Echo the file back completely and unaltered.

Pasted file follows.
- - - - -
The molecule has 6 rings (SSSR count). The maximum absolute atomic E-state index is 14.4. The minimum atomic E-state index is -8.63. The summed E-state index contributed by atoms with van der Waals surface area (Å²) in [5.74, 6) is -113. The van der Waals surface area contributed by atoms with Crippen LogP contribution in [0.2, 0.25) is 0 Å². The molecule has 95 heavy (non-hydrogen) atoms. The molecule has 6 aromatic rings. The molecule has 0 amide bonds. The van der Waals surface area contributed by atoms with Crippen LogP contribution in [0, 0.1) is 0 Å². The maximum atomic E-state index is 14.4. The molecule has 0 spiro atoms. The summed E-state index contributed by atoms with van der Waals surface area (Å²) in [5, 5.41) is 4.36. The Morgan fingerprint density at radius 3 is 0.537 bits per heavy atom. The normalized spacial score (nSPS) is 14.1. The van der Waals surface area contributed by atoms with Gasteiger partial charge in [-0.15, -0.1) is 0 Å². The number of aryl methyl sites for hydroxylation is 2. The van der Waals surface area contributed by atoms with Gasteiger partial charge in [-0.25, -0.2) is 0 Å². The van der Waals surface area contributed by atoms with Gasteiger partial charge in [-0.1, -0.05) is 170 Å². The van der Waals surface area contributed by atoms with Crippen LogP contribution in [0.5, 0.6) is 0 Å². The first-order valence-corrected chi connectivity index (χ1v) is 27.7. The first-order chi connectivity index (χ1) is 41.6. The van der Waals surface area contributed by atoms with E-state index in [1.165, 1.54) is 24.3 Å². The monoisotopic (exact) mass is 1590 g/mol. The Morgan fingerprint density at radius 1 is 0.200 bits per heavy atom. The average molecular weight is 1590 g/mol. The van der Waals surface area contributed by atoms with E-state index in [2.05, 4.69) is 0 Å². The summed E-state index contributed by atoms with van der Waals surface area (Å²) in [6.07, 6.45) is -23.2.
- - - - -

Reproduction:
The molecule has 6 rings (SSSR count). The maximum absolute atomic E-state index is 14.4. The minimum atomic E-state index is -8.63. The summed E-state index contributed by atoms with van der Waals surface area (Å²) in [5.74, 6) is -113. The van der Waals surface area contributed by atoms with Crippen LogP contribution in [0.2, 0.25) is 0 Å². The molecule has 95 heavy (non-hydrogen) atoms. The molecule has 6 aromatic rings. The molecule has 0 amide bonds. The van der Waals surface area contributed by atoms with Crippen LogP contribution in [0, 0.1) is 0 Å². The maximum atomic E-state index is 14.4. The molecule has 0 spiro atoms. The summed E-state index contributed by atoms with van der Waals surface area (Å²) in [5, 5.41) is 4.36. The Morgan fingerprint density at radius 3 is 0.537 bits per heavy atom. The normalized spacial score (nSPS) is 14.1. The van der Waals surface area contributed by atoms with Gasteiger partial charge in [-0.15, -0.1) is 0 Å². The number of aryl methyl sites for hydroxylation is 2. The van der Waals surface area contributed by atoms with Gasteiger partial charge in [-0.25, -0.2) is 0 Å². The van der Waals surface area contributed by atoms with Gasteiger partial charge in [-0.1, -0.05) is 170 Å². The van der Waals surface area contributed by atoms with Crippen LogP contribution in [0.5, 0.6) is 0 Å². The first-order valence-corrected chi connectivity index (χ1v) is 27.7. The first-order chi connectivity index (χ1) is 41.6. The van der Waals surface area contributed by atoms with E-state index in [1.165, 1.54) is 24.3 Å². The monoisotopic (exact) mass is 1590 g/mol. The Morgan fingerprint density at radius 1 is 0.200 bits per heavy atom. The average molecular weight is 1590 g/mol. The van der Waals surface area contributed by atoms with E-state index in [2.05, 4.69) is 0 Å². The summed E-state index contributed by atoms with van der Waals surface area (Å²) in [6.07, 6.45) is -23.2.